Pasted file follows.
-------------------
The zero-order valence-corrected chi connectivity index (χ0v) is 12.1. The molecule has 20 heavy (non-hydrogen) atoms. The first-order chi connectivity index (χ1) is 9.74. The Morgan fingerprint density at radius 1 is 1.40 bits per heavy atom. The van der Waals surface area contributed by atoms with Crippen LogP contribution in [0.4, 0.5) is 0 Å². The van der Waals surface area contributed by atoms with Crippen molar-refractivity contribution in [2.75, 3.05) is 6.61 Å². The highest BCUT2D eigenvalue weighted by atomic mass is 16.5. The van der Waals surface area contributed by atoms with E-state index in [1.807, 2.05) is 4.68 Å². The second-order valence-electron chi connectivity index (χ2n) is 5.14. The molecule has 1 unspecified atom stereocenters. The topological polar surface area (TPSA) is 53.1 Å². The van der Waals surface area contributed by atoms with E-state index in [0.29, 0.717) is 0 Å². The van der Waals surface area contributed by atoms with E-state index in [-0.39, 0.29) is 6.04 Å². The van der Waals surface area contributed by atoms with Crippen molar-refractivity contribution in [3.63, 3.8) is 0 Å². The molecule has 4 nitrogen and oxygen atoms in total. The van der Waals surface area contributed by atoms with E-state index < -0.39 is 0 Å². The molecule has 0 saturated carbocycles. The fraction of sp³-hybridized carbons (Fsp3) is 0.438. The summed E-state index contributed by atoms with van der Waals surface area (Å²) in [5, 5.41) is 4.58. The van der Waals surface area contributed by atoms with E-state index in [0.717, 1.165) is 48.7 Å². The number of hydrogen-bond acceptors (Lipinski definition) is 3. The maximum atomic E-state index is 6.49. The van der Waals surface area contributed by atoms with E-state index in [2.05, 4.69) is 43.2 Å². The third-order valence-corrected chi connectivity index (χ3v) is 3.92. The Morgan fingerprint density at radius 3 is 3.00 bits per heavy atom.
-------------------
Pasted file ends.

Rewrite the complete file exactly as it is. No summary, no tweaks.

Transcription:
The zero-order valence-corrected chi connectivity index (χ0v) is 12.1. The molecule has 20 heavy (non-hydrogen) atoms. The first-order chi connectivity index (χ1) is 9.74. The Morgan fingerprint density at radius 1 is 1.40 bits per heavy atom. The van der Waals surface area contributed by atoms with Crippen LogP contribution in [0.4, 0.5) is 0 Å². The van der Waals surface area contributed by atoms with Crippen molar-refractivity contribution in [2.75, 3.05) is 6.61 Å². The highest BCUT2D eigenvalue weighted by atomic mass is 16.5. The van der Waals surface area contributed by atoms with E-state index in [1.807, 2.05) is 4.68 Å². The second-order valence-electron chi connectivity index (χ2n) is 5.14. The molecule has 1 unspecified atom stereocenters. The topological polar surface area (TPSA) is 53.1 Å². The van der Waals surface area contributed by atoms with E-state index in [0.29, 0.717) is 0 Å². The van der Waals surface area contributed by atoms with E-state index in [-0.39, 0.29) is 6.04 Å². The van der Waals surface area contributed by atoms with Crippen molar-refractivity contribution in [3.63, 3.8) is 0 Å². The molecule has 4 nitrogen and oxygen atoms in total. The van der Waals surface area contributed by atoms with E-state index < -0.39 is 0 Å². The molecule has 0 saturated carbocycles. The fraction of sp³-hybridized carbons (Fsp3) is 0.438. The summed E-state index contributed by atoms with van der Waals surface area (Å²) in [5, 5.41) is 4.58. The van der Waals surface area contributed by atoms with E-state index in [0.717, 1.165) is 48.7 Å². The number of hydrogen-bond acceptors (Lipinski definition) is 3. The maximum atomic E-state index is 6.49. The van der Waals surface area contributed by atoms with E-state index in [2.05, 4.69) is 43.2 Å². The third-order valence-corrected chi connectivity index (χ3v) is 3.92. The Morgan fingerprint density at radius 3 is 3.00 bits per heavy atom.